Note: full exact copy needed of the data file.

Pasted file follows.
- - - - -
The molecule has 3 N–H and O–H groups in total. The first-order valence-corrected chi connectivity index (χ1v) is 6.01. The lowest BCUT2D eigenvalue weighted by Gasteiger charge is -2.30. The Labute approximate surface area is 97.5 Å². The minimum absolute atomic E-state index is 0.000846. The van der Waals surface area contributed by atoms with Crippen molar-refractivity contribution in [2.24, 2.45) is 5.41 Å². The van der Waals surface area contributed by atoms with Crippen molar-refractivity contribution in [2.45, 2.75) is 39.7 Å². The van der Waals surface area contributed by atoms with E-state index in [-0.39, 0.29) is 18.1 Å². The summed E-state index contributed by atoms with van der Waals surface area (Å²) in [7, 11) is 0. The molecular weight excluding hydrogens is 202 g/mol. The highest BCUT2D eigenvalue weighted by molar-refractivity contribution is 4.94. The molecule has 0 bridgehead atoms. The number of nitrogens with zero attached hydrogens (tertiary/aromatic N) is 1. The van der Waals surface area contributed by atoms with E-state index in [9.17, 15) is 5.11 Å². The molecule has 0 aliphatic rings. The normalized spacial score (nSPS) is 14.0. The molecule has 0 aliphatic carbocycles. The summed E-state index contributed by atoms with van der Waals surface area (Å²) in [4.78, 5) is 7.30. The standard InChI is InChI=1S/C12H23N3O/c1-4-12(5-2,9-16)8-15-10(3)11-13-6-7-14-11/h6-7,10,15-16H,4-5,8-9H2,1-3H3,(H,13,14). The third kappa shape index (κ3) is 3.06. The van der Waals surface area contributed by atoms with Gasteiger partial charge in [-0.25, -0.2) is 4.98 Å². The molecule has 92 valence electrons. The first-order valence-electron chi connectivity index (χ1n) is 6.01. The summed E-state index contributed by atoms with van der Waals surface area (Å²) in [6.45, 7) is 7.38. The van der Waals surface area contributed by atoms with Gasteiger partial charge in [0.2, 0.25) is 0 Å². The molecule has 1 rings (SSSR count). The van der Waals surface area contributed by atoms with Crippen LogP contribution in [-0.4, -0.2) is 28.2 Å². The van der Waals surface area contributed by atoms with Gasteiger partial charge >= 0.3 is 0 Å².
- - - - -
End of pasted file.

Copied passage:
The molecule has 3 N–H and O–H groups in total. The first-order valence-corrected chi connectivity index (χ1v) is 6.01. The lowest BCUT2D eigenvalue weighted by Gasteiger charge is -2.30. The Labute approximate surface area is 97.5 Å². The minimum absolute atomic E-state index is 0.000846. The van der Waals surface area contributed by atoms with Crippen molar-refractivity contribution in [2.24, 2.45) is 5.41 Å². The van der Waals surface area contributed by atoms with Crippen molar-refractivity contribution in [2.45, 2.75) is 39.7 Å². The van der Waals surface area contributed by atoms with E-state index in [-0.39, 0.29) is 18.1 Å². The summed E-state index contributed by atoms with van der Waals surface area (Å²) in [7, 11) is 0. The molecular weight excluding hydrogens is 202 g/mol. The highest BCUT2D eigenvalue weighted by molar-refractivity contribution is 4.94. The molecule has 0 bridgehead atoms. The number of nitrogens with zero attached hydrogens (tertiary/aromatic N) is 1. The van der Waals surface area contributed by atoms with E-state index in [9.17, 15) is 5.11 Å². The molecule has 0 aliphatic rings. The normalized spacial score (nSPS) is 14.0. The molecule has 0 aliphatic carbocycles. The summed E-state index contributed by atoms with van der Waals surface area (Å²) in [4.78, 5) is 7.30. The standard InChI is InChI=1S/C12H23N3O/c1-4-12(5-2,9-16)8-15-10(3)11-13-6-7-14-11/h6-7,10,15-16H,4-5,8-9H2,1-3H3,(H,13,14). The third kappa shape index (κ3) is 3.06. The van der Waals surface area contributed by atoms with Gasteiger partial charge in [-0.25, -0.2) is 4.98 Å². The molecule has 92 valence electrons. The first-order valence-electron chi connectivity index (χ1n) is 6.01. The summed E-state index contributed by atoms with van der Waals surface area (Å²) in [6.45, 7) is 7.38. The van der Waals surface area contributed by atoms with Gasteiger partial charge in [0.2, 0.25) is 0 Å². The molecule has 1 rings (SSSR count). The van der Waals surface area contributed by atoms with Crippen LogP contribution in [-0.4, -0.2) is 28.2 Å². The van der Waals surface area contributed by atoms with Gasteiger partial charge >= 0.3 is 0 Å².